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Recent efforts to overhaul NFIP has reached a struggling point, but one business group wants to push ahead.

The latest shot at American flood insurance reform has come across a serious obstacle in its attempts to move ahead. However, a business and environmental groups coalition has strengthened its call for an overhaul to the National Flood Insurance Program (NFIP).

They’re pushing for lawmakers to make much needed changes to the program before its December expiry.

The flood insurance reforms need to be made before December 8, 2017 if they are to be ready ahead of NFIP’s expiry. The group, the SmarterSafer coalition, issued a letter to U.S. House members, calling for them to pass compromise legislation. This would provide NFIP with a deadline extension that would run through 2022. The group underscored the need for the program to be in place.

Millions of Americans needed the flood insurance program’s assistance this year, particularly in the wake of hurricanes Harvey and Irma. Harvey, alone, left behind record breaking flooding, and the fact that it struck a large city like Houston only escalated the impact.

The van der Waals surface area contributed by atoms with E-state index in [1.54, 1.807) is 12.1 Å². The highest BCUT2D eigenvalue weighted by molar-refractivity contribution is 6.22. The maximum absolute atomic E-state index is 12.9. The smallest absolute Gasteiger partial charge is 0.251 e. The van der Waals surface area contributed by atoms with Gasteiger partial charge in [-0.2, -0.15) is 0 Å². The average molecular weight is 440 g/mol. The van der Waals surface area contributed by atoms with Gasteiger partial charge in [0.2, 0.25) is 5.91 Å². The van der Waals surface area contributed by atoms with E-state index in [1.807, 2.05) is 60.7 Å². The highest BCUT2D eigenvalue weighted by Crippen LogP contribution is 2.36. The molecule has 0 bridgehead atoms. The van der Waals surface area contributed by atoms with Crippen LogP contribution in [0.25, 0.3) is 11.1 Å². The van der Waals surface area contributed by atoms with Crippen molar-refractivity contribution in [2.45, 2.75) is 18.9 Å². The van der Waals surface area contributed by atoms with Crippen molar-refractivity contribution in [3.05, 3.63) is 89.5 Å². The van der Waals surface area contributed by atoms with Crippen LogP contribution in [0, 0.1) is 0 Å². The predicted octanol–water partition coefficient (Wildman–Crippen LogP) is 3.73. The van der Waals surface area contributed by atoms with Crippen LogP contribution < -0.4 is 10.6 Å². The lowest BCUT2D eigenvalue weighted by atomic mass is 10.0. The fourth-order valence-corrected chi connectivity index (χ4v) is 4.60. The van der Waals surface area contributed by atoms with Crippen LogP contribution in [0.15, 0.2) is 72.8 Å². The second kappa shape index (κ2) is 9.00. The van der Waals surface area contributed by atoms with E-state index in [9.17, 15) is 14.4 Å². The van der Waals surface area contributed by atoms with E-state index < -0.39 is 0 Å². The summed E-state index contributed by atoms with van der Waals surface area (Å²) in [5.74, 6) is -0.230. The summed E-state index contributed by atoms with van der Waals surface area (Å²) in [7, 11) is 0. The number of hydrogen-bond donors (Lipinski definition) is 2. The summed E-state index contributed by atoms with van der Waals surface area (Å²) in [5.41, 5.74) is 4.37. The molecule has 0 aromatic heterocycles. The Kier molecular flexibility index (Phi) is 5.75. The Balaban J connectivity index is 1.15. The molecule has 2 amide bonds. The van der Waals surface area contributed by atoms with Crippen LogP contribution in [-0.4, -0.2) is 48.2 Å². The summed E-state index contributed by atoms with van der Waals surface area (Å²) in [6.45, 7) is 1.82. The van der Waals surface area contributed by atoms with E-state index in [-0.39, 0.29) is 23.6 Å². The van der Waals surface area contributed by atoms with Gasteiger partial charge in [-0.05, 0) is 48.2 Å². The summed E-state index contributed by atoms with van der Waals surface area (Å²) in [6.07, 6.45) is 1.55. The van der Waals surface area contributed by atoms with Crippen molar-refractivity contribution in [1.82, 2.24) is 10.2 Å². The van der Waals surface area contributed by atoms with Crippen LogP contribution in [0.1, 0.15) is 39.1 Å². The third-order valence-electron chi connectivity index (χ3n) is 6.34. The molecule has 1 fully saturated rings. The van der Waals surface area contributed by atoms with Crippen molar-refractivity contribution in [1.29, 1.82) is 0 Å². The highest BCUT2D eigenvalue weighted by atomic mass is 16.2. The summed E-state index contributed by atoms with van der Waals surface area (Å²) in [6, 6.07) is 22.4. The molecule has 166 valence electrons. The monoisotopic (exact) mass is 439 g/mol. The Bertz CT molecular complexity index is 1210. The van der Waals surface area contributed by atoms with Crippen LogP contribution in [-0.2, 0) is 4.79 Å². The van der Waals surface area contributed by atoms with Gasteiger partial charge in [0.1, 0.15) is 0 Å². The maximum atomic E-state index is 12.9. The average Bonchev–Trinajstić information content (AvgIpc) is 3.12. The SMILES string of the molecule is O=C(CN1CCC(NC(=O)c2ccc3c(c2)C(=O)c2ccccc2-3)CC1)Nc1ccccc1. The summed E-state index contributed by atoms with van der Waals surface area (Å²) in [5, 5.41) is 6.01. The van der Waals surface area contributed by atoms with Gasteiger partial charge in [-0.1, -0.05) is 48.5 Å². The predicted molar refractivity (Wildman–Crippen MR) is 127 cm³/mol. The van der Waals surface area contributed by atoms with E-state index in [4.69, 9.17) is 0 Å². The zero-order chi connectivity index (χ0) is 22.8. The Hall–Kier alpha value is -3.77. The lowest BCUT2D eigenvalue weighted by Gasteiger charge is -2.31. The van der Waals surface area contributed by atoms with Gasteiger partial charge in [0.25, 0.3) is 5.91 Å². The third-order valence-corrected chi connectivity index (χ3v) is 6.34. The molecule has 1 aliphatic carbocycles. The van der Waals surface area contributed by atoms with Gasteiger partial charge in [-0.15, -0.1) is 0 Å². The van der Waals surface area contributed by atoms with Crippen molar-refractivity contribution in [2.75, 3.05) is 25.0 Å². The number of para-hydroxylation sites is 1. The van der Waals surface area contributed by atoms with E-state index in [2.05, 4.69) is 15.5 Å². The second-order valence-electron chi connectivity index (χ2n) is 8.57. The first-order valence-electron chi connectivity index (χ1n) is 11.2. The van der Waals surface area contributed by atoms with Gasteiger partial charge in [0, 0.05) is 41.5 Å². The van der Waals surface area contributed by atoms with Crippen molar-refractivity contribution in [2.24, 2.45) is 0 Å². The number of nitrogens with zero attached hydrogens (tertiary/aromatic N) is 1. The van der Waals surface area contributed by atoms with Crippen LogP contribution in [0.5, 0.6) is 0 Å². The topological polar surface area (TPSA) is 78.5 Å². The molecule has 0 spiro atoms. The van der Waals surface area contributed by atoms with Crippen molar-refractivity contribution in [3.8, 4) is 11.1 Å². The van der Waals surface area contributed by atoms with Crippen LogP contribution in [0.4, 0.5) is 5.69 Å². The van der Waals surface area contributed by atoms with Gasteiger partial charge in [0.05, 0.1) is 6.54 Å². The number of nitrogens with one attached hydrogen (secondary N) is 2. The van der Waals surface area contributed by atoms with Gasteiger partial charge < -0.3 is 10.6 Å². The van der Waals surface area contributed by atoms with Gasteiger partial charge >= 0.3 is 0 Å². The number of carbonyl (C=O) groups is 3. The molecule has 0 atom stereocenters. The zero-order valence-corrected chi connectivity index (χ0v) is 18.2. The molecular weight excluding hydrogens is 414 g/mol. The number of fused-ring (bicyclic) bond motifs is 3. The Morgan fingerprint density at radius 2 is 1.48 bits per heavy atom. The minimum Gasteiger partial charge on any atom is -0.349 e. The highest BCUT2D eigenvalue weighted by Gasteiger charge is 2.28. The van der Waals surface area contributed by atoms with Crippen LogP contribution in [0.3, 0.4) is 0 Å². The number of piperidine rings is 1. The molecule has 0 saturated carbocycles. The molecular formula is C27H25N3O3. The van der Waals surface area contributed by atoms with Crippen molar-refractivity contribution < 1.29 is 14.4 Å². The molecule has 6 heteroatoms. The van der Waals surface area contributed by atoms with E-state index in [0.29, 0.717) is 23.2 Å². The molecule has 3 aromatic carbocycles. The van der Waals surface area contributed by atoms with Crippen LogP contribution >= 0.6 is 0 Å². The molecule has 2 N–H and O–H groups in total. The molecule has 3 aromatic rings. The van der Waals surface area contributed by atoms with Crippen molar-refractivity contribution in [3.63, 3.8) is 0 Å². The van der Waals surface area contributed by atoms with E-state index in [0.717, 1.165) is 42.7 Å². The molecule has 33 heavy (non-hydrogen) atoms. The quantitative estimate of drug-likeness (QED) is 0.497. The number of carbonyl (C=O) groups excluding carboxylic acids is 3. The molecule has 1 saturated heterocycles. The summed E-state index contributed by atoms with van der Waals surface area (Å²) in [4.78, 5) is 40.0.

The flood insurance reform currently under consideration is a compromise package with important changes.

National Flood Insurance Reform“This legislative package moves the flood program in the right direction and contains needed reforms that will better protect those in harm’s way, the environment, and taxpayers,” said the letter as per a Reuters report.

That said, the stumbling block that has landed in front of the progression of this flood insurance overhaul arrived with the House Rules Committee. It issued an indefinite postponement the bill’s hearing that had been scheduled for this week.

“Clearly they’re trying to make sure they’ve got all their ducks in a row and they’ve got all the votes they need,” said Taxpayers for Common Sense’s Steve Ellis. That conservative group is among the participants in the coalition calling for NFIP’s reform.

The National Wildlife Foundation’s legislative director, Joshua Saks, stated that one of the drawbacks of the current flood insurance reform compromise is that it doesn’t make certain that the flood mitigation project funding will ever be spent.

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